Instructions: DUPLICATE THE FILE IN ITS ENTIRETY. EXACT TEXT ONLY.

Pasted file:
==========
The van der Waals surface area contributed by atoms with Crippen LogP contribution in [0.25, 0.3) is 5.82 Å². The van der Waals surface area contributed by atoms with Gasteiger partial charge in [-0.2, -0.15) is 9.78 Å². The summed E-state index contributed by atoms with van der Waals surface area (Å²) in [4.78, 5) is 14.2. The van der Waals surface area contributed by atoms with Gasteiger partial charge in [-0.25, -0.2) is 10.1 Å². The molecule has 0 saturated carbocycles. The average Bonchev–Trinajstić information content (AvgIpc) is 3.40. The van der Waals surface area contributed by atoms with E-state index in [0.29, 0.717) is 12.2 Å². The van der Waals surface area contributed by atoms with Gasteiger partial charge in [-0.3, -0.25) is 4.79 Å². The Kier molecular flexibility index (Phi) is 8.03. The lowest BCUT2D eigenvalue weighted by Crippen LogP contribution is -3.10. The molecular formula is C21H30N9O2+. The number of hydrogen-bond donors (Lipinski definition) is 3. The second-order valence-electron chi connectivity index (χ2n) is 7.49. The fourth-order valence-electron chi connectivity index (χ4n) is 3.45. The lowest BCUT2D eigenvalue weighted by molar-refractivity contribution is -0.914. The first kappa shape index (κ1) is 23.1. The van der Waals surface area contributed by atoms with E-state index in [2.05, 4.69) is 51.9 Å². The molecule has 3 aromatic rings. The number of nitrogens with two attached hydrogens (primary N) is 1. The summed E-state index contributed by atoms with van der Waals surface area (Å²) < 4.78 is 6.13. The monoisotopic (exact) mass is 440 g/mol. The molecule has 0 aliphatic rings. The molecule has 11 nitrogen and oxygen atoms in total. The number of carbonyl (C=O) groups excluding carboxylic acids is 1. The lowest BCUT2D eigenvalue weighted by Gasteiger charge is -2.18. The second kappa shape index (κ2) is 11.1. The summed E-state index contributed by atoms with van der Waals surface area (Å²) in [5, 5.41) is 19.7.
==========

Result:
The van der Waals surface area contributed by atoms with Crippen LogP contribution in [0.25, 0.3) is 5.82 Å². The van der Waals surface area contributed by atoms with Gasteiger partial charge in [-0.2, -0.15) is 9.78 Å². The summed E-state index contributed by atoms with van der Waals surface area (Å²) in [4.78, 5) is 14.2. The van der Waals surface area contributed by atoms with Gasteiger partial charge in [-0.25, -0.2) is 10.1 Å². The molecule has 0 saturated carbocycles. The average Bonchev–Trinajstić information content (AvgIpc) is 3.40. The van der Waals surface area contributed by atoms with E-state index in [0.29, 0.717) is 12.2 Å². The van der Waals surface area contributed by atoms with Gasteiger partial charge in [-0.3, -0.25) is 4.79 Å². The Kier molecular flexibility index (Phi) is 8.03. The lowest BCUT2D eigenvalue weighted by Crippen LogP contribution is -3.10. The molecular formula is C21H30N9O2+. The number of hydrogen-bond donors (Lipinski definition) is 3. The second-order valence-electron chi connectivity index (χ2n) is 7.49. The fourth-order valence-electron chi connectivity index (χ4n) is 3.45. The lowest BCUT2D eigenvalue weighted by molar-refractivity contribution is -0.914. The first kappa shape index (κ1) is 23.1. The van der Waals surface area contributed by atoms with E-state index in [2.05, 4.69) is 51.9 Å². The molecule has 3 aromatic rings. The number of nitrogens with two attached hydrogens (primary N) is 1. The summed E-state index contributed by atoms with van der Waals surface area (Å²) < 4.78 is 6.13. The monoisotopic (exact) mass is 440 g/mol. The molecule has 0 aliphatic rings. The molecule has 11 nitrogen and oxygen atoms in total. The number of carbonyl (C=O) groups excluding carboxylic acids is 1. The lowest BCUT2D eigenvalue weighted by Gasteiger charge is -2.18. The second kappa shape index (κ2) is 11.1. The summed E-state index contributed by atoms with van der Waals surface area (Å²) in [5, 5.41) is 19.7.